In January 2011 Australia had donated USD $13,047,051 to the Global Crop Diversity Trust’s Svalbard seed vault in Norway, with another USD $8.1 million.
Australia is currently the third largest national government financial donor to the Trust after Norway, Britain, and the United States. Chairperson of the Cooperative Research Centre for National Plant Biosecurity (Australia), Professor John Lovett, sits on its board.
Among the individual foundation/corporation donations to the Trust so far, only the Bill & Melinda Gates Foundation/UN Foundation has given more than Australia or Norway, Britain and America.
In February this year Victorian farmer Dr. Tony Gregson travelled to Norway with 301 samples of field peas and 42 rare chickpeas, presumably for inclusion in the Australian Gene Banks held in the vault.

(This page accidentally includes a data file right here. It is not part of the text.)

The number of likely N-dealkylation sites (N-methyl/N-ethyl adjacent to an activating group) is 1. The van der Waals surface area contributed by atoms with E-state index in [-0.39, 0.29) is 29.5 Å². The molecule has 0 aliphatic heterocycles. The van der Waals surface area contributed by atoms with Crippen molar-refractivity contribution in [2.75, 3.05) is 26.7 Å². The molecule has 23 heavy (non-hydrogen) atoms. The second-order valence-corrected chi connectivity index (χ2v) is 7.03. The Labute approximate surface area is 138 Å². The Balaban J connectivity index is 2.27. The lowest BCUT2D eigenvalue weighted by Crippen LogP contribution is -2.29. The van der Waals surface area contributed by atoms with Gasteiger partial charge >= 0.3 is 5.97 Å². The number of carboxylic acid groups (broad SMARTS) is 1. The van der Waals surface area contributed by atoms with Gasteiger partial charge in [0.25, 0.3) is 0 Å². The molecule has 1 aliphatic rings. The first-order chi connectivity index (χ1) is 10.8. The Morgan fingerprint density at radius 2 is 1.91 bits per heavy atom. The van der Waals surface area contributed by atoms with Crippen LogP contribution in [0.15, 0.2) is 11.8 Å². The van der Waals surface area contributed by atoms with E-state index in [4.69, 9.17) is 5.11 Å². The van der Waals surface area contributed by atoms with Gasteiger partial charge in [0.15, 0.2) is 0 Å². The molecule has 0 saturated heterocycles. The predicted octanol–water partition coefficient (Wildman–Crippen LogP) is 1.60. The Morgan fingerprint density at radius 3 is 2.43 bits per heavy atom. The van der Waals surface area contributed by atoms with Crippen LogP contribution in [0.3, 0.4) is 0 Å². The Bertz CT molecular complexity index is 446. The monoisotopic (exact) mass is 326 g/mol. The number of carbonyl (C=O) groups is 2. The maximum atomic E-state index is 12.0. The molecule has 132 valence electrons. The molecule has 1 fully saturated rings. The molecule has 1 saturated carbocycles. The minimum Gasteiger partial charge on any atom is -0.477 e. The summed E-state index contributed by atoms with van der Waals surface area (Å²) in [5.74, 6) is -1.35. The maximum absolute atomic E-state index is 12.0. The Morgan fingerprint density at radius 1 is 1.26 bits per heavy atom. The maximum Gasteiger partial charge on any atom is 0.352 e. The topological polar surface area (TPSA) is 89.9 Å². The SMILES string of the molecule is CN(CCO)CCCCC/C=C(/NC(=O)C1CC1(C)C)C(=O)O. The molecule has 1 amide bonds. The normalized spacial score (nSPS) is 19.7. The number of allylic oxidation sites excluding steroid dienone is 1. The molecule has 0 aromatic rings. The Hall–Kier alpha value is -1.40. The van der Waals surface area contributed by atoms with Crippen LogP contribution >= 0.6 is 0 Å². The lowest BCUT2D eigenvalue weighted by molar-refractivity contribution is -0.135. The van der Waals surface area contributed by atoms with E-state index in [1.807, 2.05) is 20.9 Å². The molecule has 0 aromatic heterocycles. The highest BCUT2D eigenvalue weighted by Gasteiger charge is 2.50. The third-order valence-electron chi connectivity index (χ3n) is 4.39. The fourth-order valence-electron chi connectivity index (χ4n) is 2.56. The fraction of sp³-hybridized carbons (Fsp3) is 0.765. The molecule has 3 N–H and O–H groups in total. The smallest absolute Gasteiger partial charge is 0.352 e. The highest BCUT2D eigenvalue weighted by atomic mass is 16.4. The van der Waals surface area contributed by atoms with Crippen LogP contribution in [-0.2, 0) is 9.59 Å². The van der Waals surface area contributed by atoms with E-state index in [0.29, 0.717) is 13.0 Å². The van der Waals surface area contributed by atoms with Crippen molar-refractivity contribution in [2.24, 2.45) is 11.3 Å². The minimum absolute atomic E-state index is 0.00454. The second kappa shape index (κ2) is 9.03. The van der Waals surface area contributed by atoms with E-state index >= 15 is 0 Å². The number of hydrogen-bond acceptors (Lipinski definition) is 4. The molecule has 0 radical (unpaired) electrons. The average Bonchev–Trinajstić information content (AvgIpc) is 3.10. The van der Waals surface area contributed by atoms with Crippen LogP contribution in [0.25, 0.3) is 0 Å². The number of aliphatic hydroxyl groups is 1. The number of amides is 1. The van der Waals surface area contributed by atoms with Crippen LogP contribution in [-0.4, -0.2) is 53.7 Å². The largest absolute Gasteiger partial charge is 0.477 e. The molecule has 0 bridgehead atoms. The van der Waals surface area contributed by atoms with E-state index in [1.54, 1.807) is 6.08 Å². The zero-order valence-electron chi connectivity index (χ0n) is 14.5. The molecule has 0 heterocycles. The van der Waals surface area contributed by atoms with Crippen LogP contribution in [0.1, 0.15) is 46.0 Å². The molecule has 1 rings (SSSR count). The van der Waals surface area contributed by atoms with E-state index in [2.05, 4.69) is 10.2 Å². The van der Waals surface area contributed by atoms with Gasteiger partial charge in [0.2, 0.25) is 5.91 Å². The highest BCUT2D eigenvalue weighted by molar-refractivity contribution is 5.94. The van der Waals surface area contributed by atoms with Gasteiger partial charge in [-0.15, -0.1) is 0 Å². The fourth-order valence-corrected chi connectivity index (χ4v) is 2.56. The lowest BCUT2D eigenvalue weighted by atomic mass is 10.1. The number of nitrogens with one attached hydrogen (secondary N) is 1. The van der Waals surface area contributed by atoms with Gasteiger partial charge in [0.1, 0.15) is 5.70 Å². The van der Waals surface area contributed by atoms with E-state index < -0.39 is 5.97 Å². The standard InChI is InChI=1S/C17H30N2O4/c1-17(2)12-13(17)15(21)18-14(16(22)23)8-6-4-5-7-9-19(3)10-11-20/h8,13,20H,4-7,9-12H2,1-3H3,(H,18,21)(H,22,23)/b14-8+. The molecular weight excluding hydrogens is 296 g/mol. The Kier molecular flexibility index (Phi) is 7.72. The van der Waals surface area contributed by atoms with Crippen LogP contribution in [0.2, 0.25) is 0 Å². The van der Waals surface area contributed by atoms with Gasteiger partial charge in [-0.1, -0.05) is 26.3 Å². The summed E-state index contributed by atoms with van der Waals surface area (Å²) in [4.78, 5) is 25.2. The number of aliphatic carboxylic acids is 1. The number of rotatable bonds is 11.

The Svalbard seed vault has been in operation for three years and has been plagued with budgetary and operational problems which seriously threaten ongoing seed viability.
Climate change impacts are predicted to hit Australia hard and those successive natural disasters we have experienced since late 2010 have shown us the possible scale of these impacts.
So what is the Australian Government doing to ensure that all these well-meaning geneticists, biologists, farmers and other seed collectors (attempting to insure that the country’s food security is assured) are not working hard in vain? Are the Global Crop Biodiversity Trust’s activities being monitored closely at ministerial level?Photograph from Google Images